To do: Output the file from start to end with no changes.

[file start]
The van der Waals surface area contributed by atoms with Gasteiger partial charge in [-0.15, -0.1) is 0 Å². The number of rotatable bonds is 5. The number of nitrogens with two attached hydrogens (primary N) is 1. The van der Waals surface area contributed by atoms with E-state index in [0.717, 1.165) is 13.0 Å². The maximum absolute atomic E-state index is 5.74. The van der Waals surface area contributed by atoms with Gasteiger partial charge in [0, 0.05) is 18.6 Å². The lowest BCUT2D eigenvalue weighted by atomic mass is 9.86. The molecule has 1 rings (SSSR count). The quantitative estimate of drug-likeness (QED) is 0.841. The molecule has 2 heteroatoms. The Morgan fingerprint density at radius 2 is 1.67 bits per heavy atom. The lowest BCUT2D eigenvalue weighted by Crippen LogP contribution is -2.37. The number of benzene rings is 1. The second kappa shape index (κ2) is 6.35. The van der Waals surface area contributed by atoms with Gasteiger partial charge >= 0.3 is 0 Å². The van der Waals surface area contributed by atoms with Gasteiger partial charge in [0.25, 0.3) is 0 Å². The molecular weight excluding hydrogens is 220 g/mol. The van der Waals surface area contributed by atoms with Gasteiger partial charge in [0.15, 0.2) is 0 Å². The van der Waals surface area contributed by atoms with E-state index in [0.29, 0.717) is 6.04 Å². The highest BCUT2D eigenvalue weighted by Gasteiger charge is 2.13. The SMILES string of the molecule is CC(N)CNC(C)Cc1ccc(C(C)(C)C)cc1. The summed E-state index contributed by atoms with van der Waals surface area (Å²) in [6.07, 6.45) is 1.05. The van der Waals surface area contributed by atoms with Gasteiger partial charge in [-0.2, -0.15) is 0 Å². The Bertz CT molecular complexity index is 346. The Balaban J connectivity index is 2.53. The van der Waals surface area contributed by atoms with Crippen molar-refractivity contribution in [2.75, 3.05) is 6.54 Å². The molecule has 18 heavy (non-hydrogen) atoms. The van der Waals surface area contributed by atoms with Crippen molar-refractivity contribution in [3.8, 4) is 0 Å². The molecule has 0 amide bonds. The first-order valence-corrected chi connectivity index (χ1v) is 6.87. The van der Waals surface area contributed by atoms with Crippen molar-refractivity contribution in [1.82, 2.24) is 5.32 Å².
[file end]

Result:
The van der Waals surface area contributed by atoms with Gasteiger partial charge in [-0.15, -0.1) is 0 Å². The number of rotatable bonds is 5. The number of nitrogens with two attached hydrogens (primary N) is 1. The van der Waals surface area contributed by atoms with E-state index in [0.717, 1.165) is 13.0 Å². The maximum absolute atomic E-state index is 5.74. The van der Waals surface area contributed by atoms with Gasteiger partial charge in [0, 0.05) is 18.6 Å². The lowest BCUT2D eigenvalue weighted by atomic mass is 9.86. The molecule has 1 rings (SSSR count). The quantitative estimate of drug-likeness (QED) is 0.841. The molecule has 2 heteroatoms. The Morgan fingerprint density at radius 2 is 1.67 bits per heavy atom. The lowest BCUT2D eigenvalue weighted by Crippen LogP contribution is -2.37. The number of benzene rings is 1. The second kappa shape index (κ2) is 6.35. The van der Waals surface area contributed by atoms with Gasteiger partial charge >= 0.3 is 0 Å². The van der Waals surface area contributed by atoms with Gasteiger partial charge in [0.25, 0.3) is 0 Å². The molecular weight excluding hydrogens is 220 g/mol. The van der Waals surface area contributed by atoms with Gasteiger partial charge in [0.15, 0.2) is 0 Å². The van der Waals surface area contributed by atoms with E-state index in [0.29, 0.717) is 6.04 Å². The highest BCUT2D eigenvalue weighted by Gasteiger charge is 2.13. The SMILES string of the molecule is CC(N)CNC(C)Cc1ccc(C(C)(C)C)cc1. The summed E-state index contributed by atoms with van der Waals surface area (Å²) in [6.07, 6.45) is 1.05. The van der Waals surface area contributed by atoms with Gasteiger partial charge in [-0.2, -0.15) is 0 Å². The Bertz CT molecular complexity index is 346. The Balaban J connectivity index is 2.53. The van der Waals surface area contributed by atoms with Crippen molar-refractivity contribution in [2.75, 3.05) is 6.54 Å². The molecule has 18 heavy (non-hydrogen) atoms. The van der Waals surface area contributed by atoms with Crippen molar-refractivity contribution in [3.8, 4) is 0 Å². The molecule has 0 amide bonds. The first-order valence-corrected chi connectivity index (χ1v) is 6.87. The van der Waals surface area contributed by atoms with Crippen molar-refractivity contribution in [1.82, 2.24) is 5.32 Å².